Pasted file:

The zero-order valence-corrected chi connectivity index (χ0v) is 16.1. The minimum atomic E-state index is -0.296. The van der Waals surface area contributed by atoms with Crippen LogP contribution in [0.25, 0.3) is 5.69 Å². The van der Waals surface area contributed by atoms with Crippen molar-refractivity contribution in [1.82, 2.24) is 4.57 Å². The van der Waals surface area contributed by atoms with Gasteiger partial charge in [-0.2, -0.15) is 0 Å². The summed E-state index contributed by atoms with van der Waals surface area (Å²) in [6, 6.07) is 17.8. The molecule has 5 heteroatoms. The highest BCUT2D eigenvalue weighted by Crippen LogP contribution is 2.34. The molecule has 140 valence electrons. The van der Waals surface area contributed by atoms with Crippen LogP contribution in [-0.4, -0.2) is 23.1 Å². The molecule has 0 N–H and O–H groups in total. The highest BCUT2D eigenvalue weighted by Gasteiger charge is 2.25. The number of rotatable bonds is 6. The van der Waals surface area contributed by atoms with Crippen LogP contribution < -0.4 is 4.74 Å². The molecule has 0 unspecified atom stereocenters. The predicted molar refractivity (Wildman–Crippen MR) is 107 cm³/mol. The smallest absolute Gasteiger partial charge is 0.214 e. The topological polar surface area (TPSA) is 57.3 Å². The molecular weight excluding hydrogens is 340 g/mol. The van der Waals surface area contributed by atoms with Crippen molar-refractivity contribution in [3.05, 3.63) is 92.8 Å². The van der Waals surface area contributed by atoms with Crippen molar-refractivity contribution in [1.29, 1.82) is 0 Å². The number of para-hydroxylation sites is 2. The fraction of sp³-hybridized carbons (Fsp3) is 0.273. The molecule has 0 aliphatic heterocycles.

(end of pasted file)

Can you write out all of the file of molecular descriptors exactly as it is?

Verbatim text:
The zero-order valence-corrected chi connectivity index (χ0v) is 16.1. The minimum atomic E-state index is -0.296. The van der Waals surface area contributed by atoms with Crippen LogP contribution in [0.25, 0.3) is 5.69 Å². The van der Waals surface area contributed by atoms with Crippen molar-refractivity contribution in [1.82, 2.24) is 4.57 Å². The van der Waals surface area contributed by atoms with Gasteiger partial charge in [-0.2, -0.15) is 0 Å². The summed E-state index contributed by atoms with van der Waals surface area (Å²) in [6, 6.07) is 17.8. The molecule has 5 heteroatoms. The highest BCUT2D eigenvalue weighted by Crippen LogP contribution is 2.34. The molecule has 140 valence electrons. The van der Waals surface area contributed by atoms with Crippen LogP contribution in [-0.4, -0.2) is 23.1 Å². The molecule has 0 N–H and O–H groups in total. The highest BCUT2D eigenvalue weighted by Gasteiger charge is 2.25. The number of rotatable bonds is 6. The van der Waals surface area contributed by atoms with Crippen LogP contribution < -0.4 is 4.74 Å². The molecule has 0 unspecified atom stereocenters. The predicted molar refractivity (Wildman–Crippen MR) is 107 cm³/mol. The smallest absolute Gasteiger partial charge is 0.214 e. The topological polar surface area (TPSA) is 57.3 Å². The molecular weight excluding hydrogens is 340 g/mol. The van der Waals surface area contributed by atoms with Crippen molar-refractivity contribution in [3.05, 3.63) is 92.8 Å². The van der Waals surface area contributed by atoms with Crippen molar-refractivity contribution in [1.29, 1.82) is 0 Å². The number of para-hydroxylation sites is 2. The fraction of sp³-hybridized carbons (Fsp3) is 0.273. The molecule has 0 aliphatic heterocycles.